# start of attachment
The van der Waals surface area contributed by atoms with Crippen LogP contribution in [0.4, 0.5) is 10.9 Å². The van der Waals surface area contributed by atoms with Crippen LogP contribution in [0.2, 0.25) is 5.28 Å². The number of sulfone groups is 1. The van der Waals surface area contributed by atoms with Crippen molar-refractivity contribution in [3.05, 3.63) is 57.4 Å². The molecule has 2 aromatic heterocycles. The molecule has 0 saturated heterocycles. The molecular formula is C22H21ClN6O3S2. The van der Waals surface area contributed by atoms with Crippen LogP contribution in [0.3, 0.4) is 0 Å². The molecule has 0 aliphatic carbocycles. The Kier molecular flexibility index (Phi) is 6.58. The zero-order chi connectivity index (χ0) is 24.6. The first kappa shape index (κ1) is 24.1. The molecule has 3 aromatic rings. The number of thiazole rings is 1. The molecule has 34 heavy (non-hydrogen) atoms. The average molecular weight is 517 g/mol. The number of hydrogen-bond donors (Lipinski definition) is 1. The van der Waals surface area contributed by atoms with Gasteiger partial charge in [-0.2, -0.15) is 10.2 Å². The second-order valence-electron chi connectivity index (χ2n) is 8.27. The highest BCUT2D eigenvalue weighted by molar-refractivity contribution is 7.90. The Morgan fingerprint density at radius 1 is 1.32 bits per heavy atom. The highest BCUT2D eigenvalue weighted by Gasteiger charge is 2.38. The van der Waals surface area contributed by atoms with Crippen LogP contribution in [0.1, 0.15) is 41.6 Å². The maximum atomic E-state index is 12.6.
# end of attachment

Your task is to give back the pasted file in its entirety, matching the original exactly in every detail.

The van der Waals surface area contributed by atoms with Crippen LogP contribution in [0.4, 0.5) is 10.9 Å². The van der Waals surface area contributed by atoms with Crippen LogP contribution in [0.2, 0.25) is 5.28 Å². The number of sulfone groups is 1. The van der Waals surface area contributed by atoms with Crippen molar-refractivity contribution in [3.05, 3.63) is 57.4 Å². The molecule has 2 aromatic heterocycles. The molecule has 0 saturated heterocycles. The molecular formula is C22H21ClN6O3S2. The van der Waals surface area contributed by atoms with Crippen LogP contribution in [0.3, 0.4) is 0 Å². The molecule has 0 aliphatic carbocycles. The Kier molecular flexibility index (Phi) is 6.58. The zero-order chi connectivity index (χ0) is 24.6. The first kappa shape index (κ1) is 24.1. The molecule has 3 aromatic rings. The number of thiazole rings is 1. The molecule has 34 heavy (non-hydrogen) atoms. The average molecular weight is 517 g/mol. The number of hydrogen-bond donors (Lipinski definition) is 1. The van der Waals surface area contributed by atoms with Gasteiger partial charge in [-0.2, -0.15) is 10.2 Å². The second-order valence-electron chi connectivity index (χ2n) is 8.27. The highest BCUT2D eigenvalue weighted by molar-refractivity contribution is 7.90. The Morgan fingerprint density at radius 1 is 1.32 bits per heavy atom. The highest BCUT2D eigenvalue weighted by Gasteiger charge is 2.38. The van der Waals surface area contributed by atoms with Crippen LogP contribution in [0.1, 0.15) is 41.6 Å². The maximum atomic E-state index is 12.6.